Findings

The overall response rate was 55.3 per cent. The mean and standard deviation of variables, attitude towards self-employment, subjective norm, perceived behavioural control and intention towards self-employment for the samples of business students, engineering students and arts and science students are presented in . To test the hypothesis, the present study used the following tests: Correlation (Tables III-V) and regression (Table VI) to test the relationship between attitudes and intention at t1 and t2. To test the effect of the programme on the change of attitudes and intentions, the current study used one-way ANOVA on the difference scores (for sample of business, engineering and arts and science) with the group membership (programme) as the independent variable. The “difference scores” method is preferable to split-plot repeated measures ANOVA for pre-test–post-test designs, because it gives equivalent results in a simpler and less confusing way (Girden, 1992). No significant violations of the assumptions for t-test, repeated measured ANOVA and regression were identified. Specifically, the common problem of multicollinearity was not evident for all the three majors of students, as the correlations between independent variables were moderate and the tolerance values were all higher than 0.70 for business group, 0.72 for engineering group and 0.73 for arts and science group.

Research limitations/implications

The study aimed to address the attitudes and intentions among business, engineering students and art and science students, but not actual behaviour, and therefore, the study echoes the suggestion that longitudinal studies following the subjects for years after graduation are the only way to prove with accuracy the intention–behaviour link (Kolvereid, 1996b). The study is a comparative study on the effect of entrepreneurship education through the Azjen’s theory of planned behaviour on the scores of variable attitudes towards self-employment, subjective norms, perceived behavioural control and intention towards self-employment and has not made any attempt to find out the causes for such scores.

Originality/value

Using the theory of planned behaviour, the study tested the impact of entrepreneurship education on business, engineering and arts and science students. The study adopted a pre-test–post-test (time 1, t1 and time 2, t2) to measure the change of attitudes and intentions over a period of six months. The participants who took entrepreneurship as a compulsory or elective course within their curriculum are in total 450. To measure attitude, the subjective norm and perceived behavioural control, the study adopted a measure proposed by Kolvereid (1996b). For the intention of becoming self-employed, the study adopted a three-item measure of career intention, proposed by Kolvereid (1996b), which captures the intention of an individual to start a business. The results showed that the post-programme mean values of subjective norm, attitude towards self-employment, perceived behavioural control and intention towards self-employment increased in relation to the pre-programme ones. But the mean difference value in all four variables is higher for business students when compared to the other two student groups.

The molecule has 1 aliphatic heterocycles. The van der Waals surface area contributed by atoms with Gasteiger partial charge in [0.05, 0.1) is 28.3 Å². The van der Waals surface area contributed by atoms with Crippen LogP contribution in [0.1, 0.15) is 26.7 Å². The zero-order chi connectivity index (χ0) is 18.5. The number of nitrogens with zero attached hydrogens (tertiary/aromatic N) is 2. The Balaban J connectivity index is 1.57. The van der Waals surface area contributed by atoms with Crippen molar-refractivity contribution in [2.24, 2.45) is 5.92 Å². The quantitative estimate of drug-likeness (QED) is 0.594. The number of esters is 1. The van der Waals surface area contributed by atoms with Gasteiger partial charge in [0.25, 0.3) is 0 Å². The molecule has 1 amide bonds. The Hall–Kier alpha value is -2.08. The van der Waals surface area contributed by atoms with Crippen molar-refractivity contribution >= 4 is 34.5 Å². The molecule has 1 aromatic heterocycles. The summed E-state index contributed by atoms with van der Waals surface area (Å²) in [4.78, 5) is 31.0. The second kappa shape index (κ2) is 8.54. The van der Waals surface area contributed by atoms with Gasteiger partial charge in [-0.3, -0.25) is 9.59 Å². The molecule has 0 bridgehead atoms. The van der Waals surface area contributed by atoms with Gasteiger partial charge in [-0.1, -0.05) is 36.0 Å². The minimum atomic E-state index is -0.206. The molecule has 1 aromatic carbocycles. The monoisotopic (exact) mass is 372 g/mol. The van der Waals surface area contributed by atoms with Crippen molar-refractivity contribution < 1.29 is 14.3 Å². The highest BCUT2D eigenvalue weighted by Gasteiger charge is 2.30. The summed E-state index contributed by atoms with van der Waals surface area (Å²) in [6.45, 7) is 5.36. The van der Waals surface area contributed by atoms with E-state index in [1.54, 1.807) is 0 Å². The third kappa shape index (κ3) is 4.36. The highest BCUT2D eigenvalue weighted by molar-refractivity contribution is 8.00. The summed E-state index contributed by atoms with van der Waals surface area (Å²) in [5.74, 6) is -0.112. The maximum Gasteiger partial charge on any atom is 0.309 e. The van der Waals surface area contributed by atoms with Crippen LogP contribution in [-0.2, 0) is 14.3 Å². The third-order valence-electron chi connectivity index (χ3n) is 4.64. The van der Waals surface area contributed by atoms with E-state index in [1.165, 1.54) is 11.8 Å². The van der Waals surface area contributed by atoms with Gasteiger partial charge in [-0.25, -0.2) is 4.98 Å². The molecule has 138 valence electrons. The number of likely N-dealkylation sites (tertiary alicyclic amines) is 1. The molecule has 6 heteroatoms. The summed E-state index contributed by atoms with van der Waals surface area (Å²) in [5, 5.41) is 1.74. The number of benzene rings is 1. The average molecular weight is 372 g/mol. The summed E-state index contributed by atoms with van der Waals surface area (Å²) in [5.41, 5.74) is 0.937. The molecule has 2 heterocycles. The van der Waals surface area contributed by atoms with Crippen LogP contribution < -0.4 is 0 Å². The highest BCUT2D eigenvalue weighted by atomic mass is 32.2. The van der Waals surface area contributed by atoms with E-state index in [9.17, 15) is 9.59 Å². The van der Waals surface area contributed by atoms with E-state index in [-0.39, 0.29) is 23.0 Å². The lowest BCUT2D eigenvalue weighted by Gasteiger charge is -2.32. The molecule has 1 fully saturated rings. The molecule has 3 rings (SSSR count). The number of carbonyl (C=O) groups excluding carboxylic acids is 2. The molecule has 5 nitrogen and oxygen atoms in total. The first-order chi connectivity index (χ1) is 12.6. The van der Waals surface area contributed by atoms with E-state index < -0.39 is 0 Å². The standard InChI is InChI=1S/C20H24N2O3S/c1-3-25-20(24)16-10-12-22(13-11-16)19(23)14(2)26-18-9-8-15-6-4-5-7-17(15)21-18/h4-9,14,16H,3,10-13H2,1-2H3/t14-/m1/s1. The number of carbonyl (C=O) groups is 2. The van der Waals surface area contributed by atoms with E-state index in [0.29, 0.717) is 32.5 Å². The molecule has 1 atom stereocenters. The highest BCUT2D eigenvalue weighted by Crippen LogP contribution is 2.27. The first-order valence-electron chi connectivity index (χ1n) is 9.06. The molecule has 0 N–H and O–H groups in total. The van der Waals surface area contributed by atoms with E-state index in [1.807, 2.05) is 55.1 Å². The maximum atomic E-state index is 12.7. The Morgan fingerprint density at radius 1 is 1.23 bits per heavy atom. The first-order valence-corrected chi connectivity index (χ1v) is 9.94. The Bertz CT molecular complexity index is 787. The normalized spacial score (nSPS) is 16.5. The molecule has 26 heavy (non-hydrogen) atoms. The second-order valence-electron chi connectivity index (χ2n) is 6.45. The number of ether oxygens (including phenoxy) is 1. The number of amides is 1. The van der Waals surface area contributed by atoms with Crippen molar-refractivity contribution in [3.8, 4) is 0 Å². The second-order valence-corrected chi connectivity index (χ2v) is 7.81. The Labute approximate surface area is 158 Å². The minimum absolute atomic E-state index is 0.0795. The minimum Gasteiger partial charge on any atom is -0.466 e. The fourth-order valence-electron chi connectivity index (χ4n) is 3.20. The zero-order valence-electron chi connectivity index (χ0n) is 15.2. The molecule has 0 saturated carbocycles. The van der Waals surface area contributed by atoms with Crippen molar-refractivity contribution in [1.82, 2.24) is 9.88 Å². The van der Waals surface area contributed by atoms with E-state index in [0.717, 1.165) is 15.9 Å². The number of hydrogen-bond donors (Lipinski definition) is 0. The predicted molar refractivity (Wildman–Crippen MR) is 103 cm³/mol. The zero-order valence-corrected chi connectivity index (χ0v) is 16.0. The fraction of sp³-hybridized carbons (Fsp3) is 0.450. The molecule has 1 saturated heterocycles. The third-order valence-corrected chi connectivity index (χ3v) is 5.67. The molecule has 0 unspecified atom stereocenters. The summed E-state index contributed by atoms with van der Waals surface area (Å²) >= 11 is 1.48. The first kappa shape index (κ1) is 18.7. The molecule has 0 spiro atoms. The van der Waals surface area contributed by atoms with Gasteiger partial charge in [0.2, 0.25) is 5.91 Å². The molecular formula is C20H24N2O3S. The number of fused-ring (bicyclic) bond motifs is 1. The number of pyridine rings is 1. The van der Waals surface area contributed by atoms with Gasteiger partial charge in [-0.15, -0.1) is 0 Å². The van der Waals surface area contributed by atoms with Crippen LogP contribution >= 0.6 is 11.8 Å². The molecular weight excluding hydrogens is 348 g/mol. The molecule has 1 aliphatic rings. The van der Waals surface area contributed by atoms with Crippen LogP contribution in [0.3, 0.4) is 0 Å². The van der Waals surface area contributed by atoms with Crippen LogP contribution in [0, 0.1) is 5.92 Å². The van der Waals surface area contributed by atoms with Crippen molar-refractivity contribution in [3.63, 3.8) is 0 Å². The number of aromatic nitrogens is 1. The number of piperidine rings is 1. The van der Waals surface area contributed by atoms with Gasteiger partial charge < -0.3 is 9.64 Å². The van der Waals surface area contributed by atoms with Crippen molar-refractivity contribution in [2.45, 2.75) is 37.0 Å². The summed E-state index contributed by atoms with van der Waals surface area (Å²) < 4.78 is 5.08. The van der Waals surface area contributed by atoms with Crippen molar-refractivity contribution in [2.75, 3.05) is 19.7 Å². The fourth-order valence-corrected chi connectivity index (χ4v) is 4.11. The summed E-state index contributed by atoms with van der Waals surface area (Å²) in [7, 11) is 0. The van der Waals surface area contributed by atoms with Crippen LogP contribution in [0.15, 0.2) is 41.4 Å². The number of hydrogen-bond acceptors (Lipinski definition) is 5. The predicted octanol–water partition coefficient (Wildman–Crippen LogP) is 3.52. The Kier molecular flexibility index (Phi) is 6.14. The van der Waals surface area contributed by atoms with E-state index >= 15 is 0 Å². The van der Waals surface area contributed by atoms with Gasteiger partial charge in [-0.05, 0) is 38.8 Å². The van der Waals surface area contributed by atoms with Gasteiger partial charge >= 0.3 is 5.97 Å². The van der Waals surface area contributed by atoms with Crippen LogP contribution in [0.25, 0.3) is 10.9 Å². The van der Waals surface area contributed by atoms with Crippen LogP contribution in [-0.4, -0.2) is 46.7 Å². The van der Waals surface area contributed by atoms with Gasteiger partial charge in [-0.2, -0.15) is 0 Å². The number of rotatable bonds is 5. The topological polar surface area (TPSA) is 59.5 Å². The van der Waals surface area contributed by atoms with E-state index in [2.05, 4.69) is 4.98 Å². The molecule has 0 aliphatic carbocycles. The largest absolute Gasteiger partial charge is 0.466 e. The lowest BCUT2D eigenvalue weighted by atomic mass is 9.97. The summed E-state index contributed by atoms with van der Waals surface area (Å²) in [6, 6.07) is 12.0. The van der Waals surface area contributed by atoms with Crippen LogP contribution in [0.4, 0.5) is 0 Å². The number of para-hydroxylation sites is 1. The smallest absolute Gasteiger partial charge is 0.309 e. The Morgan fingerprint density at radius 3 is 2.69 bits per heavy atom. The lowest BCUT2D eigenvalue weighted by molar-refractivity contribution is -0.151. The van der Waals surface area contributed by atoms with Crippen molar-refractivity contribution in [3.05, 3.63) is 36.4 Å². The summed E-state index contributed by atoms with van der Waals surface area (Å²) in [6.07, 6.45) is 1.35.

Details

Journal of Entrepreneurship in Emerging Economies, vol. 7 no. 3
Type: Research Article
ISSN: 2053-4604

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Article
Publication date: 2 March 2015

Sue Abdinnour and Khawaja Saeed

The purpose of this paper is to explore how key users’ perceptions (capability, value, timing, and acceptance) toward an Enterprise Resource Planning (ERP) system change…

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2603

Abstract

Purpose

The purpose of this paper is to explore how key users’ perceptions (capability, value, timing, and acceptance) toward an Enterprise Resource Planning (ERP) system change from the pre-implementation to the post-implementation phase. The paper also examines how this change differs with varying levels of user involvement in the implementation process and users’ positions in the company.

Design/methodology/approach

The authors survey the employees of a major aircraft manufacturing company in the Midwest and analyze the data using repeated measures ANOVA. The authors use time as a within-subject independent variable, and involvement/position at the company as between-subject independent variables.

Findings

The results reveal a significant drop in users’ perceptions regarding the capability, value, and implementation timing of the ERP system. However, the perception of acceptance did not change significantly. Furthermore, there were more significant interactions of users’ perceptions with employee position than employee involvement in the implementation process.

Research limitations/implications

The study offers a better theoretical understanding of how users’ perceptions regarding an ERP system evolve over time. The use of one company is a limitation of the study, so future research can focus on extending the study in different sectors.

Practical implications

Management can design interventions to minimize users’ negative perceptions about the ERP system and increase usage in the post-implementation phase. For example, management can design training customized toward users’ positions in the company.

Originality/value